It’s like something out of a science fiction movie. But it’s real.
It’s called Candida auris. It’s a superbug with drug-resistant germs. It’s spreading in hospitals and healthcare facilities around the world. Including here in the U.S.
This unusual yeast infection has created severe illnesses in hospitalized patients. After it enters the bloodstream, it spreads throughout the body. It creates wound, ear and bloodstream infections. The symptoms are fever, aches and fatigue.
But what’s strange is that anti-fungal drugs are not helping much. In fact, healthcare personnel need specialized laboratory methods to accurately diagnose it.
The Fungus Was Everywhere
This fungus attacks those with weakened immune systems. Like the elderly man who died not too long ago at Mount Sinai Hospital in Brooklyn, New York.
After they removed him from the hospital, they looked to see if the fungus was still alive in the room. Oddly enough, it was everywhere.
They found Candida auris on the walls, the bed, the doors and the curtains. As well as on the phones, sink, bedrails, window shades and even the ceiling.
They had to take out the floor tiles and part of the ceiling to get rid of it completely. That’s how strong and tenacious this fungus is.
Who is at Risk?
As with most illnesses, some people are more at risk than others.
Most patients so far, and all those who have passed from the infection, were first hospitalized from other previous illnesses or conditions. Whether that be diabetics and those who have had recent surgeries.
Others at risk are people who have had tubes and lines going into their bodies. Including breathing tubes, feeding tubes and central venous catheters.
This means there is a limited group of people where heavy precautions should be in effect to prevent infections. These include not only hospitals, but also nursing homes and other nursing facilities.
600-Plus Cases in 12 States
A recent report from the Centers for Disease Control and Prevention (CDC) said 654 people in the U.S. have been diagnosed with this fungus.
All of them were in hospitals, nursing homes or long-term care facilities.
Some of the states included are California, New York and Illinois. As well as Texas, Florida, Virginia, Massachusetts and Oklahoma. Plus Indiana, New Jersey, Connecticut and Maryland.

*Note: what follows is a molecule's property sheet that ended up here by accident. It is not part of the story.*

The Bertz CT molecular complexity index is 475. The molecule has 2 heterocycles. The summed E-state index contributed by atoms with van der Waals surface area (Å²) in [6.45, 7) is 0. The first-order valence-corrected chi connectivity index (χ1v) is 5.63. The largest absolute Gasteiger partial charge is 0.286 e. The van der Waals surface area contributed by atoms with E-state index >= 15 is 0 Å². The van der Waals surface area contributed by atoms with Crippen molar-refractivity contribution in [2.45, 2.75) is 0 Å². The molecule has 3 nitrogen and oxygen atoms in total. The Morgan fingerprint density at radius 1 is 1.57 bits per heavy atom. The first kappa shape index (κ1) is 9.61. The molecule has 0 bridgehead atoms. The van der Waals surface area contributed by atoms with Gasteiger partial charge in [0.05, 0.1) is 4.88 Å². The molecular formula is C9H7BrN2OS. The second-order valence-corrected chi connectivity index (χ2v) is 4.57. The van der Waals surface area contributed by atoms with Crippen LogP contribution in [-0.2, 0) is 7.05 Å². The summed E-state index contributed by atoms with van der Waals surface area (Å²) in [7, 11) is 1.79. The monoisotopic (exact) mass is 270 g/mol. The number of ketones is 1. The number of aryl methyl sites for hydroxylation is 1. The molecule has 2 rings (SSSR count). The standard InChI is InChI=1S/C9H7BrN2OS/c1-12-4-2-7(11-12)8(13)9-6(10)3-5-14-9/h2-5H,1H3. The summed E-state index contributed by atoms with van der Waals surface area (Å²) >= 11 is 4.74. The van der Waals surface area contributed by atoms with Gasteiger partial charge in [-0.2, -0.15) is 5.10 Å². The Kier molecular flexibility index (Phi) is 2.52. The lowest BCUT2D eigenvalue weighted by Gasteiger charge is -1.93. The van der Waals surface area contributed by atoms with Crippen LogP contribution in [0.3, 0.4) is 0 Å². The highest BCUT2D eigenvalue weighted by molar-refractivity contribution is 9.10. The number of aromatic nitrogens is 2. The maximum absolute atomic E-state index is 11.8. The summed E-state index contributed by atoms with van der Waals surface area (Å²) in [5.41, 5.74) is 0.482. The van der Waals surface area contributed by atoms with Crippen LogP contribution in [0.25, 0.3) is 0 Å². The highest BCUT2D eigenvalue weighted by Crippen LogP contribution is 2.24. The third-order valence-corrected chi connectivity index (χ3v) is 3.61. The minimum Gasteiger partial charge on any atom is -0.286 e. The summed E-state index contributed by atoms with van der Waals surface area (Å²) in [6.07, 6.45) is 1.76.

Studies show that about 50 percent of people who contract this fungal virus will succumb to the disease.
It’s a Global Problem
Of course, this is not just a U.S. problem. This fungus has been found in more than 20 countries around the world.
It was found in a neonatal intensive care unit (intensive care nursery) in Venezuela. And in a hospital in Spain and an intensive care unit in Britain.
The New York Times says it has also taken root in countries such as India, Pakistan and South Africa.
The CDC says it is highly unlikely that routine travel to other countries will spread the infection. It mainly shows up in patients who have been hospitalized for other reasons.
A Yeast ‘Acting Like Bacteria’
Hospitals and other healthcare facilities are used to dealing with the “normal” Candida fungus. Yeast infections are fairly common. But this one is different.
Dr. Tom Chiller is chief of the mycotic diseases branch of the CDC. “It’s not acting like your typical candida,” he said. “We’re used to seeing those.”
Normal candida infections occur because of broad spectrum antibiotics. They kill off both bad and good bacteria. That opens the way for yeast to take over.
“Candida auris… seems to be more of a skin organism,” he said. “It can survive on surfaces for long periods of time. It’s a yeast that’s acting like bacteria.”
Resistant to Medications
Most yeast infections will respond to antifungal drugs. But Candida auris infections are resistant to a variety of antifungal medications.
Some patients have had this fungus on their skin for up to a year without becoming sick.
Other people can become ill much more quickly. In London, 70 hospital patients were sickened from it because they used the same thermometers. Despite those thermometers being cleaned between usages.
“The nightmare scenario for me is that this organism becomes the predominant species causing candidemia in this country,” Chiller said. “That becomes a really bad scenario.”
Superbug Is ‘Top Threat’
A British government-funded study says policies must be put into place immediately. For the purpose of slowing the rise of drug resistance.
And if that doesn’t happen, 10 million people worldwide will be at risk from these infections in 2050. For comparison, 8 million people are at risk to cancer during that year.
Some scientists blame the overuse of fungicides on crops. They say it contributes to the rise in drug-resistant fungi infecting humans.
Dr. Lynn Sosa is Connecticut’s deputy state epidemiologist. She says Candida auris is the “top threat” among resistant infections. “It’s pretty much unbeatable and difficult to identify,” she said.
How Do We Fight Back?
Regardless of blame or origin of this disease, the fight against Candida auris is global.
It’s critical that medicine develops better tests, and routine practices to speed up new anti-fungal drugs to prevent any future outbreak.
That’s why groups like WHO, the CDC, and the FDA are constantly collaborating. Working to understand more about how C. auris spreads and how best to prevent, diagnose, and treat it.
Because what Candidas auris reminds us, is how much we don’t know about the dangerous superbugs that develop as man-kind evolves.